3
$\begingroup$

For the following reaction: $$\ce{NiO2(s) + 4 H+(aq) + 2 Ag(s) -> Ni^2+(aq) + 2H2O(l) + 2Ag+(aq)}$$ $$ E^\circ = 2.48\ \mathrm V$$

Calculate the $\mathrm{pH}$ of the solution if $E = 2.23\ \mathrm V$ and $[\ce{Ag+}] = [\ce{Ni^2+}] = 0.023\ \mathrm{mol/l}$.

My effort:

So, I know that there is the Nerst equation: $$E=E^\circ-\left(0.0592/n\right)\log Q$$ Where $E^\circ$ = standard cell potential, $E$ = cell potential for non-standard conditions, and at non-standard pressures or concentrations, $$Q = \frac{[\text{products}]}{[\text{reactants}]}$$

I know that for this problem, $n = 4\ \mathrm{mol}$ $\ce{e-}$, and that $$Q = \frac{[0.023]^3}{[\ce{H+}]^4}$$

So: $$2.23 = 2.48 - \frac{0.0592}{4}\log\left(\frac{0.023^3}{[\ce{H+}]^4}\right)\tag{1}$$

$$0.25 = \frac{0.0592}{4}\log\left(\frac{0.023^3}{[\ce{H+}]^4}\right)\tag{2}$$

$$1.00 = \frac{0.0592}{1}\log\left(\frac{0.023^3}{[\ce{H+}]^4}\right)\tag{3}$$

$$1.00 = 0.0592\log\left(\frac{0.023^3}{[H^+]^4}\right)\tag{4}$$

$$\frac{1.00}{0.0592} = \log\left(\frac{0.023^3}{[\ce{H+}]^4}\right)\tag{5}$$

$$\frac{1.00}{0.0592} = \log(0.023^3)-\log\left([\ce{H+}]^4\right)\tag{6}$$

$$\frac{1.00}{0.0592} - \log(0.023^3) = -\log\left([\ce{H+}]^4\right)\tag{7}$$

$$\frac{1.00}{0.0592} - \log(0.023^3) = -4\log\left([\ce{H+}]\right)\tag{8}$$

$$\frac{\frac{1.00}{0.0592}-\log(0.023^3)}{4} = -\log\left([\ce{H+}]\right)\tag{9}$$

$$\mathrm{pH} = -\log\left([\ce{H+}]\right)\tag{10}$$

$$\frac{\frac{1.00}{0.0592}-\log\left(0.023^3\right)}{4} = 5.45\tag{11}$$

Therefore, $$\mathrm{pH} = 5.45\tag{12}$$

Yet, the online assignment here says my answer is wrong. This is what I mean

It even gives me practice versions for other variations of this problem, and yet I still always get a wrong answer using the same methods. Would someone be so kind as to point out any errors I may have made while calculating this answer?

$\endgroup$
2
$\begingroup$

Edit: I solved it!

For the following reaction: $$\ce{NiO2(s)} + 4 H^+(aq) + 2 Ag(s) → Ni^2+(aq) + 2 \ce{H2O}(l) + 2 Ag^+(aq)$$ $$ E° = 2.48 V$$

Calculate the $pH$ of the solution if $E$ = 2.23 V and [$\ce{Ag^+}$] = [$\ce{Ni^2+}$] = 0.023 M.

The important thing to understand that was not immediately obvious to me and a lot of other people was the fact that $n$ = 2, and this changes how you calculate your answer.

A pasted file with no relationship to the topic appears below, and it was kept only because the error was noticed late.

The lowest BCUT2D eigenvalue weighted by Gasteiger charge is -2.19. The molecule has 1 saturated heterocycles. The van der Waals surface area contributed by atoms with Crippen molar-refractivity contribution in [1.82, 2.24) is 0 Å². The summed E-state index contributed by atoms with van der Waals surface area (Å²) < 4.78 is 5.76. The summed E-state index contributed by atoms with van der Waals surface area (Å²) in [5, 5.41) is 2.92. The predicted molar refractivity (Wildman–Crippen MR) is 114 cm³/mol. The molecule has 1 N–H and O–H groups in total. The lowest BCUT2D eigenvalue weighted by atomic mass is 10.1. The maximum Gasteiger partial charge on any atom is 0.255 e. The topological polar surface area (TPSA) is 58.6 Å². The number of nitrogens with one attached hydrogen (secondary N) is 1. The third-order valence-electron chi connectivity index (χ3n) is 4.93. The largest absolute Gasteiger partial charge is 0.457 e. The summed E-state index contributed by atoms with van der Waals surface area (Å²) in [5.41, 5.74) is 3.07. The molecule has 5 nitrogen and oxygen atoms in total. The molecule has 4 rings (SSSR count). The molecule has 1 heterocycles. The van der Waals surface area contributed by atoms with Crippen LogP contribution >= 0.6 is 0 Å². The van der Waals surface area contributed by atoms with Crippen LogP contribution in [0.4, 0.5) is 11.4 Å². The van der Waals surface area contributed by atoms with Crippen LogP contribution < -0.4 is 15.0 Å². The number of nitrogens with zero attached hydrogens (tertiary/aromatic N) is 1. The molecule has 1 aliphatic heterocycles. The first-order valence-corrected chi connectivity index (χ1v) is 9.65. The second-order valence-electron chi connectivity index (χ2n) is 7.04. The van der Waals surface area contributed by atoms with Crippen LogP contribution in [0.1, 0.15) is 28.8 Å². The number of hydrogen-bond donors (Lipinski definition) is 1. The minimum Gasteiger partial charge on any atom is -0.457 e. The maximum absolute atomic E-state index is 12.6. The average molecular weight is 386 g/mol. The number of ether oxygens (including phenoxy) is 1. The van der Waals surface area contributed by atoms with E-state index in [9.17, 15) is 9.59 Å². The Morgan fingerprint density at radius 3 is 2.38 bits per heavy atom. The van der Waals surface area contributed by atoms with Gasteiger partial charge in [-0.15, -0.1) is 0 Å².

$Ni$ does not change oxidation state in its transition from $NiO_2$ to $Ni^2+$, as its oxidation state in $NiO_2$ is $+2$. The 4 $H^+$ ions also do not change oxidation state in their transition from $H^+$ to $H_2O$ — Oxidation state in $H^+$ is $+1$ and oxidation state in $H_2O$ for $H$ is $+1$ for 2 $H$ atoms. That leaves us with the only $e^-$ transfer occurring to $Ag$. There are 2 moles of $Ag$ atoms going to oxidation state $+1$. Therefore, 2 moles of $e^-$ are transferred. Hence, $n=2$

So, I know that there is the Nerst Equation: $$E=E˚-(0.0592/n)logQ$$ Where $E˚$ = standard cell potential, $E$ = cell potential for non-standard conditions, and at non-standard pressures or concentrations, $$Q = \frac{[products]}{[reactants]}$$

Edit: I know that for this problem, $n$ = 2 mole $e^-$, and that $$Q = \frac{[0.023]^3}{[H^+]^4}$$

So: $$2.23 = 2.48 - \frac{0.0592}{2}log(\frac{0.023^3}{[H^+]^4})$$

(2) $$0.25 = \frac{0.0592}{2}log(\frac{0.023^3}{[H^+]^4})$$

(3) $$0.50 = \frac{0.0592}{1}log(\frac{0.023^3}{[H^+]^4})$$

(4) $$0.50 = 0.0592log(\frac{0.023^3}{[H^+]^4})$$

(5) $$\frac{0.50}{0.0592} = log(\frac{0.023^3}{[H^+]^4})$$

(6) $$\frac{0.50}{0.0592} = log(0.023^3)-log([H^+]^4)$$

(7) $$\frac{0.50}{0.0592} - log(0.023^3) = -log([H^+]^4)$$

(8) $$\frac{0.50}{0.0592} - log(0.023^3) = -4log([H^+])$$

(9) $$\frac{\frac{0.50}{0.0592}-log(0.023^3)}{4} = -log([H^+])$$

(10) $$pH = -log([H^+])$$

(11) $$\frac{\frac{0.50}{0.0592}-log(0.023^3)}{4} = 3.34$$

(12) Therefore, $$pH = 3.34$$

And my assignment says that I am correct:

The pH should actually be 3.34

$\endgroup$

Your Answer

By clicking “Post Your Answer”, you agree to our terms of service, privacy policy and cookie policy

Not the answer you're looking for? Browse other questions tagged or ask your own question.